It is instructive to characterize this finite-size induced transition to synchrony in dependence on the system size . The dependence of averaged lifetime on the rescaled coupling , plotted in the Figure 3(c), demonstrates a nice collapse of data points. This scaling follows from the fact that the characteristic amplitude of the coupling term is and in the disordered state. Furthermore, in the inset of the Figure 3(c) we show a rescaled order parameter, obtained at the end of a fixed integration time ; one can see that it scales as , what can be explained as follows. For sufficiently small values of the coupling the system always exhibits finite-size fluctuations and remains in the asynchronous state. With increase of , the transition to synchronous state becomes more probable what leads to an increase of the averaged final value of . The upper branch reflects the scaling of the lowest border of synchronous states mentioned above. Note that the critical value of coupling resulting from this scaling is , so the transition effectively disappears in the thermodynamic limit.

Finally, we describe the finite-size-induced transitions to synchrony in the ensemble of identical oscillators () with noise (Equation 3). Without lose of generality, we can take , so that the only parameters are and . In the thermodynamic limit, when , the system does not have any non-trivial coherent solution, because due to the symmetry of the coupling function, the stationary density that follows from the Fokker-Planck equation is also symmetric (in the small noise limit it tends to with ), thus the only stationary solution is the incoherent one with . However, similar to the situations described above, for small system sizes a transition to synchronous two-cluster configurations is observed (cf. Ref. [23]). In contradistinction to the noise-free case, here also back transitions to disorder are possible due to noise, so that at a long run the process looks like an intermittent order-disorder dynamics.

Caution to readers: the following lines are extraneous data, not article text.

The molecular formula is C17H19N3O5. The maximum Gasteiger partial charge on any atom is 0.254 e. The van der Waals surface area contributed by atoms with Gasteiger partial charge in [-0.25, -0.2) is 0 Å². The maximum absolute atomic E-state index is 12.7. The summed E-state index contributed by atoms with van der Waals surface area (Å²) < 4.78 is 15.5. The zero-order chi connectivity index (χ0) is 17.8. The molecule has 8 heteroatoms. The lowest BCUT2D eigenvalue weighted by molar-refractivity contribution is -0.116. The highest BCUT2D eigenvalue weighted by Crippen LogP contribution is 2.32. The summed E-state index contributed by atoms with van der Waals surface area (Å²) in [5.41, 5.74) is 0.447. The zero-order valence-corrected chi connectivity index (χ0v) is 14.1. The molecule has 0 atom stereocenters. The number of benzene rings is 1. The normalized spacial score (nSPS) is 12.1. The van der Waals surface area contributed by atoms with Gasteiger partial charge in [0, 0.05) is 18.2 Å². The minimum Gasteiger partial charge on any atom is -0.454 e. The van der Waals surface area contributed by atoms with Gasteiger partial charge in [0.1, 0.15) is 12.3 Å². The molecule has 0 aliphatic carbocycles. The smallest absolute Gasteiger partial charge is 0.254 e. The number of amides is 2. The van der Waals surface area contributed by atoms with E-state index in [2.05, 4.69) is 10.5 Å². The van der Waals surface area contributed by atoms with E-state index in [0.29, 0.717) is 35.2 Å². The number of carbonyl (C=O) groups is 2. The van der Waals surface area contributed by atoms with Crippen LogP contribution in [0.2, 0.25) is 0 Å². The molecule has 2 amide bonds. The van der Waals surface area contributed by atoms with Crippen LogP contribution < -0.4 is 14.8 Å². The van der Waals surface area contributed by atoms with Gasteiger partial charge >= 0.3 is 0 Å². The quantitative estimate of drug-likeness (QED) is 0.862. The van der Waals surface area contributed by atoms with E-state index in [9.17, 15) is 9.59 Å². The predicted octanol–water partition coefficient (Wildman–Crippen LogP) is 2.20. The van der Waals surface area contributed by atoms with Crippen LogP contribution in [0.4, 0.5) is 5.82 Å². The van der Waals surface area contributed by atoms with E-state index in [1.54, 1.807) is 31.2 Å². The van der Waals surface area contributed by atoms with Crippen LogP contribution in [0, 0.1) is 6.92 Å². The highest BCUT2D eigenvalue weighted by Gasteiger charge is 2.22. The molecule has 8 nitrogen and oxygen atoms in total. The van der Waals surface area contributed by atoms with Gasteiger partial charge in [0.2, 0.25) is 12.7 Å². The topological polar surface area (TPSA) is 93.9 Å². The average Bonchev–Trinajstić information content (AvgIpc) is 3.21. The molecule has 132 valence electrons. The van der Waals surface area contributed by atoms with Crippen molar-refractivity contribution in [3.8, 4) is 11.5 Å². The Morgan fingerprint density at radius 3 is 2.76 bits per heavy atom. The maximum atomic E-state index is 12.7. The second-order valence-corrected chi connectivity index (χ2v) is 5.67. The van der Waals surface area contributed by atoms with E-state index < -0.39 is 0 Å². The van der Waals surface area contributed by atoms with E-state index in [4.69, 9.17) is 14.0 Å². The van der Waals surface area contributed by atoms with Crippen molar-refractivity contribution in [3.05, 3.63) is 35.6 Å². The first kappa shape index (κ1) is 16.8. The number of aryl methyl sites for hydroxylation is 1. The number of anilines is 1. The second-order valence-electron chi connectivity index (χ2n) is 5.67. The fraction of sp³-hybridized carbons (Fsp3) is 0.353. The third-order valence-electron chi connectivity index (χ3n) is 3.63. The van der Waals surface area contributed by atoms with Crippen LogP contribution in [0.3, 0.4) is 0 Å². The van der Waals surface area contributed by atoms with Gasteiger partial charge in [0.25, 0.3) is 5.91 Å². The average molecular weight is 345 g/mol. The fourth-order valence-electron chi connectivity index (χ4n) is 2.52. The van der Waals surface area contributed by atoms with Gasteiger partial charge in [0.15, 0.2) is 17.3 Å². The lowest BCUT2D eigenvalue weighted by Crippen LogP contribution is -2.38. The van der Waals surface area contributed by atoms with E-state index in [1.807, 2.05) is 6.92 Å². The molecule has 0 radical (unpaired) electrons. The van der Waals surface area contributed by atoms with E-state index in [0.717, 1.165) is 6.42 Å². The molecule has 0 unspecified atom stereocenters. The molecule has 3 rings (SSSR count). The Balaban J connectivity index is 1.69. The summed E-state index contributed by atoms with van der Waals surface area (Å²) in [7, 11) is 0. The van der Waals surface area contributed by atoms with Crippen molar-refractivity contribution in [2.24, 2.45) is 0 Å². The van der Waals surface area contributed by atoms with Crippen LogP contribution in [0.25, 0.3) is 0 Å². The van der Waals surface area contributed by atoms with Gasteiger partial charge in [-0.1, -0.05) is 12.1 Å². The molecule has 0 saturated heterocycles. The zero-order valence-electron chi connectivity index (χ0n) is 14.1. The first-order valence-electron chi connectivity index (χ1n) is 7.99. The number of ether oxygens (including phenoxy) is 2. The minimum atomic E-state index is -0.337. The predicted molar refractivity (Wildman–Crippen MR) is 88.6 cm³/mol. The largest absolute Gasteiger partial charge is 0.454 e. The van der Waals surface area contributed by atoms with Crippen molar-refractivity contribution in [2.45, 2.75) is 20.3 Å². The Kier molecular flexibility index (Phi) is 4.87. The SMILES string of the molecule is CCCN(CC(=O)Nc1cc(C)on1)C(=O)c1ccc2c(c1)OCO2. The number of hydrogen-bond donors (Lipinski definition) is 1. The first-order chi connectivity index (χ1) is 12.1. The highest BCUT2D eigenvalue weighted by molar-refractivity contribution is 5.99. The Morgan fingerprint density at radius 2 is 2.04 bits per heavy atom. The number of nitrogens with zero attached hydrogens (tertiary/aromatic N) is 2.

Qualitatively, this dynamics can be understood as effect of noise on the multiplicity of synchronous states described for the noise-free case above (cf. discussion around Eq. ): due to small noise now transitions between these states occur. The transitions rates one can estimate using the Kramers’ formula, they are exponentially small in the potential barrier which is where . For small , the Kramers’ rate does not apply, here one can phenomenologically set the transition rate to a constant. As a result, one obtains for the order parameter a random walk model, which can be described by the corresponding master equation. Without going into details, which will be presented elsewhere, we present here the main results of this statistical model. The stationary distribution (Fig. Figure 4(a)) shows a transition to synchrony at , so that for larger couplings we get , while below this threshold only finite-size fluctuations around disordered state with are observed. The characteristic time scale of the time evolution from asynchrony to synchrony is however extremely large, because the Kramers’ rate at large is exponentially small. Thus, direct simulations of finite ensembles, started from a disordered state and performed over a finite time interval , allow to reveal only order parameters for which , thus . At this stage the evolution becomes effectively “frozen”. We illustrate this in Figure 4(b): only for one observes a saturation of the order parameter as predicted by the random walk model, while for larger , values of order parameter close to one are never achieved during available integration times. Of course, if one starts from a state with close to one, it remains practically frozen as well.